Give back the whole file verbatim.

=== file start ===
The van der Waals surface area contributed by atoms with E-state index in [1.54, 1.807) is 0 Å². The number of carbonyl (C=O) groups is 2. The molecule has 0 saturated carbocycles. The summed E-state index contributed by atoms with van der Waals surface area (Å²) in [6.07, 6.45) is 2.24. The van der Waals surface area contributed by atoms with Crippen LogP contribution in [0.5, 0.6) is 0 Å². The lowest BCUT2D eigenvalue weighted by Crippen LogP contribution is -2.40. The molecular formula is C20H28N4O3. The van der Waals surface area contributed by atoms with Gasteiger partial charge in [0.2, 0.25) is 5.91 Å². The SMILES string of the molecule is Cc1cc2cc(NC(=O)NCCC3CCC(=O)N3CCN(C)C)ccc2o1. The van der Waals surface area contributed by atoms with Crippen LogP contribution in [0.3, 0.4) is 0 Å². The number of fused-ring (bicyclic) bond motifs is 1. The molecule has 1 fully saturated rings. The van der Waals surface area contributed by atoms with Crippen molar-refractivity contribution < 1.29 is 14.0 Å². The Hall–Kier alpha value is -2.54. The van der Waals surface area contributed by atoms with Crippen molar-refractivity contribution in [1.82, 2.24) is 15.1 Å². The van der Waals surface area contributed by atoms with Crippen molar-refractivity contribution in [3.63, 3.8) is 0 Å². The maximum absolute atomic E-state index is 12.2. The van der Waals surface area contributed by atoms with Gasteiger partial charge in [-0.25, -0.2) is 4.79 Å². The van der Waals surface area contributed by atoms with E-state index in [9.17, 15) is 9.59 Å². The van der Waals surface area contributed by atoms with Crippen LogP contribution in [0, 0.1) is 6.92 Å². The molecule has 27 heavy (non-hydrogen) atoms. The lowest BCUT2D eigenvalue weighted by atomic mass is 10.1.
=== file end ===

The van der Waals surface area contributed by atoms with E-state index in [1.54, 1.807) is 0 Å². The number of carbonyl (C=O) groups is 2. The molecule has 0 saturated carbocycles. The summed E-state index contributed by atoms with van der Waals surface area (Å²) in [6.07, 6.45) is 2.24. The van der Waals surface area contributed by atoms with Crippen LogP contribution in [0.5, 0.6) is 0 Å². The lowest BCUT2D eigenvalue weighted by Crippen LogP contribution is -2.40. The molecular formula is C20H28N4O3. The van der Waals surface area contributed by atoms with Gasteiger partial charge in [0.2, 0.25) is 5.91 Å². The SMILES string of the molecule is Cc1cc2cc(NC(=O)NCCC3CCC(=O)N3CCN(C)C)ccc2o1. The van der Waals surface area contributed by atoms with Crippen LogP contribution in [0.3, 0.4) is 0 Å². The number of fused-ring (bicyclic) bond motifs is 1. The molecule has 1 fully saturated rings. The van der Waals surface area contributed by atoms with Crippen molar-refractivity contribution < 1.29 is 14.0 Å². The Hall–Kier alpha value is -2.54. The van der Waals surface area contributed by atoms with Crippen molar-refractivity contribution in [1.82, 2.24) is 15.1 Å². The van der Waals surface area contributed by atoms with Crippen molar-refractivity contribution in [3.63, 3.8) is 0 Å². The maximum absolute atomic E-state index is 12.2. The van der Waals surface area contributed by atoms with Gasteiger partial charge in [-0.25, -0.2) is 4.79 Å². The van der Waals surface area contributed by atoms with E-state index in [9.17, 15) is 9.59 Å². The van der Waals surface area contributed by atoms with Crippen LogP contribution in [0, 0.1) is 6.92 Å². The molecule has 27 heavy (non-hydrogen) atoms. The lowest BCUT2D eigenvalue weighted by atomic mass is 10.1.